Friday, July 08, 2005

Memories of London

I can't even begin to think of what to say about the attacks. Many other bloggers are doing a far better job than I could. So far, the best post I've read is from Jason at Positive Liberty in which he discusses the absurdity of terrorism.

I can't quote from it because you really have to read the whole thing.

I have very little to add about the attacks, but this incident did prompt me to think about the week I visited London during my senior year of high school. I am finding it hard to remember. 1989 seems like a terribly long time ago, but 16 years is really not that long. Somewhere, probably buried in my parents' house someplace, are the prints from the six rolls of film I shot over there. Other details are fuzzy, but the six rolls of film are not. I am positive it was six. Strange how that detail is so solid and clear when the rest is a blur. Perhaps it is because the camera was new, a gift specifically desired for this trip, and I worried about taking that damn film through airport security on the way there and back. That camera held up pretty well -- I still have it, it still works just fine, and I only replaced it this past October because I wanted to go digital.

We crammed a great deal into one week. It was a trip with others from my English and World Literature class, led by our teacher and her husband who had been doing this for years and knew London as well as their own backyard. My mother was there as well, as one of the adult chaperones, mostly because she loved British history. At one point she was a member of the The Richard III Society. I shared my hotel room with one of my classmates.

I remember visiting St. Paul's Cathedral and climbing steps forever to the top. I remember Westminster Abbey. We had a terrific tour guide at one of those places, but now I can't remember which one. I think we went to several museums. We saw four plays. I don't remember the name of the first one, but the others were "Chess," "Starlight Express," and "Metropolis." I think I was the only one in our group who liked "Metropolis." I have the London cast recording of it loaded on my iPod and still listen to it occasionally. I never claimed to have normal taste in theatre.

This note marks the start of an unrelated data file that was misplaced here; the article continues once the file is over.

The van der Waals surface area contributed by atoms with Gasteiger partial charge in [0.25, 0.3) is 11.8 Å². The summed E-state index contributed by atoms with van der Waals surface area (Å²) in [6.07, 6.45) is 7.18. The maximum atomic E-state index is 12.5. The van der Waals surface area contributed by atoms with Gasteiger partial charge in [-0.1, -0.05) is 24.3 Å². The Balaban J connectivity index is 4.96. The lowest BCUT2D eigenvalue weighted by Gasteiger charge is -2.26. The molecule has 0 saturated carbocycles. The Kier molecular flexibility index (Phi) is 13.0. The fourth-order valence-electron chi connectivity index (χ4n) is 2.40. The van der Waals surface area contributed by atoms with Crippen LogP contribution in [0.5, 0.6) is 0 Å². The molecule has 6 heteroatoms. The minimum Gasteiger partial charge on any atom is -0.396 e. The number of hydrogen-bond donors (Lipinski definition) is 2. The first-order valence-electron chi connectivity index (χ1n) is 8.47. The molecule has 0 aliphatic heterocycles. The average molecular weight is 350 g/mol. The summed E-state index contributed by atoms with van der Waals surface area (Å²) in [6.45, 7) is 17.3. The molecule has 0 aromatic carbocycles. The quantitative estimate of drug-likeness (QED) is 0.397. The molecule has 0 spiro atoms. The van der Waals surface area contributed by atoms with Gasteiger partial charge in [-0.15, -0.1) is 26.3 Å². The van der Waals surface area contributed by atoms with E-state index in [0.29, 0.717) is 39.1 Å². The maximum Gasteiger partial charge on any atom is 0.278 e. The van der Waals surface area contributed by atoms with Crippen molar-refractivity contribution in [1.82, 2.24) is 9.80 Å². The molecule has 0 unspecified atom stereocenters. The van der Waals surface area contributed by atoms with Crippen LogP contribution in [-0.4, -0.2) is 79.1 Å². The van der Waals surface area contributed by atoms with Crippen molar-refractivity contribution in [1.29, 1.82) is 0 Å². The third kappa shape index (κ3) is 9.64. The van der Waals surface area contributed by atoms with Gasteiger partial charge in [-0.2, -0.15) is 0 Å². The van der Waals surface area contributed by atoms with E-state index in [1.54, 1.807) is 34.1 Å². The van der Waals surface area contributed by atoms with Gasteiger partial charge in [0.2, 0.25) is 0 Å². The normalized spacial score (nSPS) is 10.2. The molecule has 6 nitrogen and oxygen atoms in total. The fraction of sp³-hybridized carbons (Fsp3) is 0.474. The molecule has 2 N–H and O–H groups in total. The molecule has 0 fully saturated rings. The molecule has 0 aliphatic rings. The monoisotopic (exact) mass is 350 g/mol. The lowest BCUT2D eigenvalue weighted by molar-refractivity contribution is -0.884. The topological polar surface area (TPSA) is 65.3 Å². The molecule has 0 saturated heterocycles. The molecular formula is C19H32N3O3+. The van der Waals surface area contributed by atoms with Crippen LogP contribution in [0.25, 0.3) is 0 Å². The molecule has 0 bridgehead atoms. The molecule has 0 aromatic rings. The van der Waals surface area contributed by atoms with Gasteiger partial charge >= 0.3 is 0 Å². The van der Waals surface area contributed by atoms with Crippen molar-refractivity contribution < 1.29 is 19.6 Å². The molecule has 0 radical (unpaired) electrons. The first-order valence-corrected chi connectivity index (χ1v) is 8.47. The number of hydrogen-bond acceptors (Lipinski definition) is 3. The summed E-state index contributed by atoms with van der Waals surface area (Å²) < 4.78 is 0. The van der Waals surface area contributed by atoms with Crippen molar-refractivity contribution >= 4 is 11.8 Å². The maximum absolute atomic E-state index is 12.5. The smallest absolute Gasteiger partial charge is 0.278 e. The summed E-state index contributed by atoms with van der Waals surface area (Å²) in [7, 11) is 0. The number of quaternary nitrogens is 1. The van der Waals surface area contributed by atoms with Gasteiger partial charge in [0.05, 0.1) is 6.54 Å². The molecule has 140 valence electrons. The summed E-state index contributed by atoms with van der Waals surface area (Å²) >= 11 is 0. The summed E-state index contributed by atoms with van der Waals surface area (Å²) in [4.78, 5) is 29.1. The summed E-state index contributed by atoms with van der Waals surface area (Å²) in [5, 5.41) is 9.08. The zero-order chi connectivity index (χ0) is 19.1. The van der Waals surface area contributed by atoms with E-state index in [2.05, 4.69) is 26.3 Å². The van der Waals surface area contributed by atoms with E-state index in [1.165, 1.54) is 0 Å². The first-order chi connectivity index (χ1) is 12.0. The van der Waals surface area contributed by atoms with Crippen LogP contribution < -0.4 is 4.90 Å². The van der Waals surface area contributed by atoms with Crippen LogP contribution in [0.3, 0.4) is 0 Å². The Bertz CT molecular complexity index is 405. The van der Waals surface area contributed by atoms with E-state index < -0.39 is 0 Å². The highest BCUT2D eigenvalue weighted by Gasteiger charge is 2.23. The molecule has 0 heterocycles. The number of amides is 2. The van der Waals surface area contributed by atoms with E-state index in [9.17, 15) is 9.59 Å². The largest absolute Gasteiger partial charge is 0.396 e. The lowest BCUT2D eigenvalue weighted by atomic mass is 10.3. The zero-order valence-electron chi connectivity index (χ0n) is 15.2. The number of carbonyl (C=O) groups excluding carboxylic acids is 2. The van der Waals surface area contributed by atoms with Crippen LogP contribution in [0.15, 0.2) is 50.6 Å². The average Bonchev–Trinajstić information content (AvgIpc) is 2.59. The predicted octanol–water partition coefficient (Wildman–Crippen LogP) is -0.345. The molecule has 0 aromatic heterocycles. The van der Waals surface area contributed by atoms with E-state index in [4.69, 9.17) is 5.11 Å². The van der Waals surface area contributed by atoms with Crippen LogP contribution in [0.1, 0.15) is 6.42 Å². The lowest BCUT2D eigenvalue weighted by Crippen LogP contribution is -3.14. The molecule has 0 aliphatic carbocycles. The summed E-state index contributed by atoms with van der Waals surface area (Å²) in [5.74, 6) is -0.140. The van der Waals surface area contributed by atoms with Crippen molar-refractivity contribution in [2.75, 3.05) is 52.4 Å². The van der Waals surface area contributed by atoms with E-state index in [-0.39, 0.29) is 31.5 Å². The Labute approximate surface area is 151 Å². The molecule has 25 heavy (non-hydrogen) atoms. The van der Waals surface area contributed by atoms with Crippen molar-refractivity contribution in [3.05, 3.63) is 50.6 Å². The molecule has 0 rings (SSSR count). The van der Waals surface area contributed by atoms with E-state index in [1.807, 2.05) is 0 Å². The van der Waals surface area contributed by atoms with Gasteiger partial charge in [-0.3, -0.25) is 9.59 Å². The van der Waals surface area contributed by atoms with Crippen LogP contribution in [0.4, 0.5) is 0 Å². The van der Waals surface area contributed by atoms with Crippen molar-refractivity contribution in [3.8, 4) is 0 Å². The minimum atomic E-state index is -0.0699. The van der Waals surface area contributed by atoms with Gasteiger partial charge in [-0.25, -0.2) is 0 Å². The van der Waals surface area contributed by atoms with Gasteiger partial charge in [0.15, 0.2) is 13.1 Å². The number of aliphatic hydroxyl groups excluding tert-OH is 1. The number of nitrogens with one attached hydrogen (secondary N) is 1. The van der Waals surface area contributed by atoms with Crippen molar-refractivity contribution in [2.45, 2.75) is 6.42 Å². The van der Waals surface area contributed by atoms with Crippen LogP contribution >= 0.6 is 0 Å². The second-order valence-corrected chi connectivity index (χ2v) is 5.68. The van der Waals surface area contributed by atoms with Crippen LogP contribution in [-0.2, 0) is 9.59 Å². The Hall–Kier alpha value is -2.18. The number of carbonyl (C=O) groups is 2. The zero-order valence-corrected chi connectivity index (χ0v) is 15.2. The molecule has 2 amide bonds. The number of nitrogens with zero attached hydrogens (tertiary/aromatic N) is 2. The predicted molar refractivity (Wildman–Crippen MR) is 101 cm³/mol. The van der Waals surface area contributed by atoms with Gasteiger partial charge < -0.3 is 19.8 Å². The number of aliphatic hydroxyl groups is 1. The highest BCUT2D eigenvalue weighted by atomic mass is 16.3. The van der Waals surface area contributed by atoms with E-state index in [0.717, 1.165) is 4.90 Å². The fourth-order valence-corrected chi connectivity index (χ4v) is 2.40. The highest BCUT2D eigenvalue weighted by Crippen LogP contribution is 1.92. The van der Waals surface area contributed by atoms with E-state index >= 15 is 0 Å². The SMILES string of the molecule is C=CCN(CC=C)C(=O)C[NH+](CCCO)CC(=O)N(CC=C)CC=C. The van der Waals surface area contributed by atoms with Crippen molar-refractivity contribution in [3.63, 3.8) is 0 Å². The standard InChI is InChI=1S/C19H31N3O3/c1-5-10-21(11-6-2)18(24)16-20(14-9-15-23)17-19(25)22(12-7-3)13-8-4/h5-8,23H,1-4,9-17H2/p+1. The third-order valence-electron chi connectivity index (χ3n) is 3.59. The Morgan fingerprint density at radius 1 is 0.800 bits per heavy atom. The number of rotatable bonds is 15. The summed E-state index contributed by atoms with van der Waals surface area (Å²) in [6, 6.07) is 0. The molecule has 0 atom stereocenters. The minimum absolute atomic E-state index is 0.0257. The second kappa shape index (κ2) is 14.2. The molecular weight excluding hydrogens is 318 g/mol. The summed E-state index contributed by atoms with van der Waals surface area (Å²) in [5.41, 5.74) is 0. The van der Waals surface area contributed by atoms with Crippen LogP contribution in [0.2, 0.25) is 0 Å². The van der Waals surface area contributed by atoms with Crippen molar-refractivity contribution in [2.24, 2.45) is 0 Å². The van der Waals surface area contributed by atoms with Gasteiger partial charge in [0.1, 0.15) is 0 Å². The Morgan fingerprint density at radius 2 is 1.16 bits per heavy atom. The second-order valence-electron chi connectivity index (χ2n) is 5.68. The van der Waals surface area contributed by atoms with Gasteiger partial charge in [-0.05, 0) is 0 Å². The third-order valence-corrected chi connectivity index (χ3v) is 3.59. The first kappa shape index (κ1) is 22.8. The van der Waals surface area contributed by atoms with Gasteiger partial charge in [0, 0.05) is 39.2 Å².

We took the tube everywhere. It was the first time I had ever been on a subway. After college I lived in Chicago for a few years and took the Red Line to work everyday and riding a subway became a boring, everyday experience to be endured. In London it was all new and exciting, an experience to be relished. Somewhere I have a tea towel with a map of the London Underground on it. I'm amazed we were able to find our way through that maze of colorful lines and never once get lost. The Chicago CTA map is pathetic in comparison, with its few train lines all going into the Loop, nothing but buses everywhere else, and constant service cuts.

My mom discovered tea time in the hotel restaurant. We discovered pubs and fish and chips and some sort of sparkling lemonade that I still remember fondly. Once we ate in a Greek restaurant near the hotel and I remember an appetizer that looked like small fish, with the heads still on. We had continental breakfast delivered to the room every morning -- big, crusty rolls and hot tea. Or did I drink hot chocolate instead? I think that was before my caffeine addiction. I do remember giving the delivery person an excessively large tip the first day because I was in a hurry to make him leave before my classmate came out of the shower and flustered with the exchange rates and the unfamiliar heavy coins that seemed quite aptly named "pounds."

I wish I could remember more specifics. We saw the
crown jewels. We saw the changing of the guard, I think. We walked for what seemed like miles and we ate once at the Hard Rock Cafe, London. I have long since lost the T-shirt and it wouldn't fit now anyway. I mailed postcards to my high school boyfriend back home and the hardware store where I worked. I never imagined that sixteen years later I would love another woman and plan to move to Montana with her.

At the time, I thought I would remember the trip forever. I attempted to keep a travel journal but failed, writing only the first entry about the flight from O'Hare to Heathrow. I constantly worried about losing my passport, which has long since expired and not been renewed. We bought books. A group of my classmates wanted to go out to a club one night. I spent the evening with the only other two who weren't interested in an expensive cover charge and loud music and we browsed in bookstores. Alright, I don't remember what kind of store it was, just that we went there and I strongly suspected that at least one of my companions was gay. I remember their high school faces, but not their names.

I wish I could find all those pictures. Perhaps then I would be able to remember more.

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